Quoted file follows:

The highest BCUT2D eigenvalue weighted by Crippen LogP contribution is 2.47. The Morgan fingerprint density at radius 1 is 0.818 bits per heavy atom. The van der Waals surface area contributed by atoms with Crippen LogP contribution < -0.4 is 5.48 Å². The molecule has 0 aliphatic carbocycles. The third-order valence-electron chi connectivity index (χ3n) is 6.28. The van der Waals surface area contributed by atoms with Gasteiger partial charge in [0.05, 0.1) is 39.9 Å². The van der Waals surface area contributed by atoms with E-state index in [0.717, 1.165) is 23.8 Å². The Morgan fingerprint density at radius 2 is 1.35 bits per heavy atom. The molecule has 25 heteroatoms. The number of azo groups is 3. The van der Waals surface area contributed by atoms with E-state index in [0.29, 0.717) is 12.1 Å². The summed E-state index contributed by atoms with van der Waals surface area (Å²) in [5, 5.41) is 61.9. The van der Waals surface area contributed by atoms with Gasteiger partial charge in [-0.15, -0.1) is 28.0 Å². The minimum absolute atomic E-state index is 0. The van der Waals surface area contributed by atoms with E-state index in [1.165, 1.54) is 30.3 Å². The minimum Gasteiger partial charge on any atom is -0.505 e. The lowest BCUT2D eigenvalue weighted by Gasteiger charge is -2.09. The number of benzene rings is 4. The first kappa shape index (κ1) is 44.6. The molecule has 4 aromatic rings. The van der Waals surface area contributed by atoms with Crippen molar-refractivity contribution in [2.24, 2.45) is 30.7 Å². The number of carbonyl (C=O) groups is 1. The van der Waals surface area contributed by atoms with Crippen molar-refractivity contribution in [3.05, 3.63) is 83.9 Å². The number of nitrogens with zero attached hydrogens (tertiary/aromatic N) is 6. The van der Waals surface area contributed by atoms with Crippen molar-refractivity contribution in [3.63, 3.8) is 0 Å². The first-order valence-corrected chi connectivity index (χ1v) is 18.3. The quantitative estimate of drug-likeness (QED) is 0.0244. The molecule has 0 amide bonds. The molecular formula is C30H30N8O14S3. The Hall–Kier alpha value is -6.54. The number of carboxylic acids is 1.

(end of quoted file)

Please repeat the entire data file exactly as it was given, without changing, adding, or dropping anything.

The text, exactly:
The highest BCUT2D eigenvalue weighted by Crippen LogP contribution is 2.47. The Morgan fingerprint density at radius 1 is 0.818 bits per heavy atom. The van der Waals surface area contributed by atoms with Crippen LogP contribution < -0.4 is 5.48 Å². The molecule has 0 aliphatic carbocycles. The third-order valence-electron chi connectivity index (χ3n) is 6.28. The van der Waals surface area contributed by atoms with Gasteiger partial charge in [0.05, 0.1) is 39.9 Å². The van der Waals surface area contributed by atoms with E-state index in [0.717, 1.165) is 23.8 Å². The Morgan fingerprint density at radius 2 is 1.35 bits per heavy atom. The molecule has 25 heteroatoms. The number of azo groups is 3. The van der Waals surface area contributed by atoms with E-state index in [0.29, 0.717) is 12.1 Å². The summed E-state index contributed by atoms with van der Waals surface area (Å²) in [5, 5.41) is 61.9. The van der Waals surface area contributed by atoms with Gasteiger partial charge in [-0.15, -0.1) is 28.0 Å². The minimum absolute atomic E-state index is 0. The van der Waals surface area contributed by atoms with E-state index in [1.165, 1.54) is 30.3 Å². The minimum Gasteiger partial charge on any atom is -0.505 e. The lowest BCUT2D eigenvalue weighted by Gasteiger charge is -2.09. The number of benzene rings is 4. The first kappa shape index (κ1) is 44.6. The molecule has 4 aromatic rings. The van der Waals surface area contributed by atoms with Crippen molar-refractivity contribution in [2.24, 2.45) is 30.7 Å². The number of carbonyl (C=O) groups is 1. The van der Waals surface area contributed by atoms with Crippen molar-refractivity contribution in [3.05, 3.63) is 83.9 Å². The number of nitrogens with zero attached hydrogens (tertiary/aromatic N) is 6. The van der Waals surface area contributed by atoms with Crippen molar-refractivity contribution in [3.63, 3.8) is 0 Å². The first-order valence-corrected chi connectivity index (χ1v) is 18.3. The quantitative estimate of drug-likeness (QED) is 0.0244. The molecule has 0 amide bonds. The molecular formula is C30H30N8O14S3. The Hall–Kier alpha value is -6.54. The number of carboxylic acids is 1.